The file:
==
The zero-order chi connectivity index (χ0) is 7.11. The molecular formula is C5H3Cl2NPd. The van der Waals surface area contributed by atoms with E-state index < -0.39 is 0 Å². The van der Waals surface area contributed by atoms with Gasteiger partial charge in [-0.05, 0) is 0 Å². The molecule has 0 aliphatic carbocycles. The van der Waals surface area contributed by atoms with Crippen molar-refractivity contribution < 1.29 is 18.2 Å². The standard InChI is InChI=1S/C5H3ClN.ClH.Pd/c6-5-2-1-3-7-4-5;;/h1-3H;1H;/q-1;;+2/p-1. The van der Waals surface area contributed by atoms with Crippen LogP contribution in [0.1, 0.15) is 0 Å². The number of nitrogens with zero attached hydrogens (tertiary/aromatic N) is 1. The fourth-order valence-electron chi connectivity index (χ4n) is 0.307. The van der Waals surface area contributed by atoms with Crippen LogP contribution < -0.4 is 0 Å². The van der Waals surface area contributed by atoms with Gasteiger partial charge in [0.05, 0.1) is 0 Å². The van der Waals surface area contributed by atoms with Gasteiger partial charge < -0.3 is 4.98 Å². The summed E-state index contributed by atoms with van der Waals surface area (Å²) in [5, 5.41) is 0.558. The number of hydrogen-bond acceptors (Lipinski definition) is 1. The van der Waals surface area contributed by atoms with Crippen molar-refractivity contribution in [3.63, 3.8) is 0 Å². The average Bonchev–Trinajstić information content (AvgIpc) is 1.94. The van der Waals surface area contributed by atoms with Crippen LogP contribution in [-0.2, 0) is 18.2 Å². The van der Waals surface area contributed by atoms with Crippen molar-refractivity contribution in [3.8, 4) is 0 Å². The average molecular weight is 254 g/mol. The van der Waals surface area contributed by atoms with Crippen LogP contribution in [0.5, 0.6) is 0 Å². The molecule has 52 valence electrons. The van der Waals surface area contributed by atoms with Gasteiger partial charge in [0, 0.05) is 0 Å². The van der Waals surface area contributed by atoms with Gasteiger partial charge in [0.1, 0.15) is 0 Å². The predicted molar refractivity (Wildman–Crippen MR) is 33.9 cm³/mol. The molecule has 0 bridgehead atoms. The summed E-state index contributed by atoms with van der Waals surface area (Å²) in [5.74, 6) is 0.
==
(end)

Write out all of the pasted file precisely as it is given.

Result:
The zero-order chi connectivity index (χ0) is 7.11. The molecular formula is C5H3Cl2NPd. The van der Waals surface area contributed by atoms with E-state index < -0.39 is 0 Å². The van der Waals surface area contributed by atoms with Gasteiger partial charge in [-0.05, 0) is 0 Å². The molecule has 0 aliphatic carbocycles. The van der Waals surface area contributed by atoms with Crippen molar-refractivity contribution < 1.29 is 18.2 Å². The standard InChI is InChI=1S/C5H3ClN.ClH.Pd/c6-5-2-1-3-7-4-5;;/h1-3H;1H;/q-1;;+2/p-1. The van der Waals surface area contributed by atoms with Crippen LogP contribution in [0.1, 0.15) is 0 Å². The number of nitrogens with zero attached hydrogens (tertiary/aromatic N) is 1. The fourth-order valence-electron chi connectivity index (χ4n) is 0.307. The van der Waals surface area contributed by atoms with Crippen LogP contribution < -0.4 is 0 Å². The van der Waals surface area contributed by atoms with Gasteiger partial charge in [0.05, 0.1) is 0 Å². The van der Waals surface area contributed by atoms with Gasteiger partial charge < -0.3 is 4.98 Å². The summed E-state index contributed by atoms with van der Waals surface area (Å²) in [5, 5.41) is 0.558. The number of hydrogen-bond acceptors (Lipinski definition) is 1. The van der Waals surface area contributed by atoms with Crippen molar-refractivity contribution in [3.63, 3.8) is 0 Å². The average Bonchev–Trinajstić information content (AvgIpc) is 1.94. The van der Waals surface area contributed by atoms with Crippen LogP contribution in [-0.2, 0) is 18.2 Å². The van der Waals surface area contributed by atoms with Crippen molar-refractivity contribution in [3.8, 4) is 0 Å². The average molecular weight is 254 g/mol. The van der Waals surface area contributed by atoms with Crippen LogP contribution in [0.5, 0.6) is 0 Å². The molecule has 52 valence electrons. The van der Waals surface area contributed by atoms with Gasteiger partial charge in [0, 0.05) is 0 Å². The van der Waals surface area contributed by atoms with Gasteiger partial charge in [0.1, 0.15) is 0 Å². The predicted molar refractivity (Wildman–Crippen MR) is 33.9 cm³/mol. The molecule has 0 bridgehead atoms. The summed E-state index contributed by atoms with van der Waals surface area (Å²) in [5.74, 6) is 0.